In addition, immune electron microscopy was further applied to study the surface localization of Mhp Eno. The results revealed that Mhp Eno was localized and restricted around the outer region of the bacteria cell for all three strains of M. hyopneumoniae used in this study, whereas the gold particles were not visible in the negative control group treated with preimmune sera (Figure 1C and Supplementary Figure 1). All of these results revealed the surface-accessible localization of Mhp Eno. We did not confirm the distribution of Mhp Eno in the cytoplasm of M. hyopneumoniae, but it is assumed that Mhp Eno also exists in the cytoplasm. First, enolase is a highly conserved enzyme in the glycolysis pathway. Second, the enzymatic activity of Mhp Eno is similar to that of natural yeast enolase (Supplementary Figure 2). Third, it is common for enolase to show multiple localizations at the cell surface, cytoplasm and nuclei (Kang et al., 2008).
Adherence of Mhp Eno to STECs
To explore the potential relationship between the surface localization of Mhp Eno and its function, the adhesive ability of Mhp Eno to STECs was studied by indirect immunofluorescence. Significant fluorescence was observed on the cell surface of STECs incubated with Mhp Eno. However, no specific fluorescence was detected around the DAPI-stained cell nuclei in the negative controls (Figure 2A). These results provided direct evidence showing that Mhp Eno binds specifically to the cell membranes of STECs.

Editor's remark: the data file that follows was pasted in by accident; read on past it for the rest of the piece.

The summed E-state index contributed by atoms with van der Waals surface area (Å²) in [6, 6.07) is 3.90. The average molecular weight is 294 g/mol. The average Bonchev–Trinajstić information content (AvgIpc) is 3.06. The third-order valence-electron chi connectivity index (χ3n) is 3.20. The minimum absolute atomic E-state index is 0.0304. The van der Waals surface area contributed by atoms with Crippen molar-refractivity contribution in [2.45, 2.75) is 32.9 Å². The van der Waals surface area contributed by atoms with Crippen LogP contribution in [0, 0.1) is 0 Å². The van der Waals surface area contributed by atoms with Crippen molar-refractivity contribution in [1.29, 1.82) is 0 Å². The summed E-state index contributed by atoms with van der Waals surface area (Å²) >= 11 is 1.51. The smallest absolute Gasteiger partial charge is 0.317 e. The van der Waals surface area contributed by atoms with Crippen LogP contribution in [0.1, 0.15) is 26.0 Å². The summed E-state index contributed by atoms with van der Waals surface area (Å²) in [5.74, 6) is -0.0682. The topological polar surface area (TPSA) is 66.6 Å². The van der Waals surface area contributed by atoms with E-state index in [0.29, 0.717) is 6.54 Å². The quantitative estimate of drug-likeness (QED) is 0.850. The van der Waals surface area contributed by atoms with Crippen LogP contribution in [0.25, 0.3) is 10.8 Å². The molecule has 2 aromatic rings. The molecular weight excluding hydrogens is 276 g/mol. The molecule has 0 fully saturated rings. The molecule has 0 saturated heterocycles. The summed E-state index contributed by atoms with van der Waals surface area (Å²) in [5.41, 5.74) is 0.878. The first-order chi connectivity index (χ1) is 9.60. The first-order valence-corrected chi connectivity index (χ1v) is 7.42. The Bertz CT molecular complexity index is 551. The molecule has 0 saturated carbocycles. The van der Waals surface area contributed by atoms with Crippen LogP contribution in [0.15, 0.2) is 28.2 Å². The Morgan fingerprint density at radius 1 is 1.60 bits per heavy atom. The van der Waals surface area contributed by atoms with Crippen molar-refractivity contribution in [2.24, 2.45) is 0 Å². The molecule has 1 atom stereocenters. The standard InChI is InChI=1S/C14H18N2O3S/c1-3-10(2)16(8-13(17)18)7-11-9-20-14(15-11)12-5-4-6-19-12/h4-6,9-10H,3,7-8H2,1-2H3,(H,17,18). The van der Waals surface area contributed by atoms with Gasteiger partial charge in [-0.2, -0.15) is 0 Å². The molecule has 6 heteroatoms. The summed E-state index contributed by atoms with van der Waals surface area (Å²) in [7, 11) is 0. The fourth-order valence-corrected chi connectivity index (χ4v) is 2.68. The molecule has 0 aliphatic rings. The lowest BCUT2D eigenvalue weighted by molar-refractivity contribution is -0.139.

Figure 2. Role of Mhp Eno in the adhesion of M. hyopneumoniae to STECs. (A) Blue indicates STEC nuclei. The color orange in the first row indicates the adherence of Mhp Eno to STEC membranes, and the second row indicates the adherence of BSA (negative control) to STEC membranes. The white line indicates the scale. (B) Adhesion rate = (number of bacteria recovered from cells incubated with the anti-Mhp Eno sera / number of bacteria recovered in the group incubated with the preimmune sera) × 100. The data are expressed as the means ± SDs of at least three experiments with samples performed in triplicate. (C) Analysis of the interaction of Mhp Eno with fibronectin, factor H and plasminogen by far-WB. First lane: PVDF membrane with transferred Mhp Eno protein incubated with anti-Mhp Eno antibody as a positive control; second lane: PVDF membrane with transferred BSA (negative control) incubated with anti-Mhp Eno antibody; third lane: PVDF membrane with transferred Mhp Eno protein incubated with fibronectin and anti-fibronectin antibody; fourth lane: PVDF membrane with transferred BSA (negative control) incubated with fibronectin and anti-fibronectin antibody; fifth and sixth lanes: PVDF membrane with transferred Mhp Eno protein and BSA incubated with factor H and anti-factor H antibody; and seventh and eighth lanes: PVDF membrane with transferred Mhp Eno protein and BSA incubated with plasminogen and the anti-plasminogen antibody. The protein bands were visualized using the ECL substrate. (D) Gradient concentrations of Mhp Eno enolase ranging from 62.5 to 4,000 nmol/L flow through immobilized plasminogen in an SPR assay. The protein concentrations were consistent with the color lines. RU, resonance units.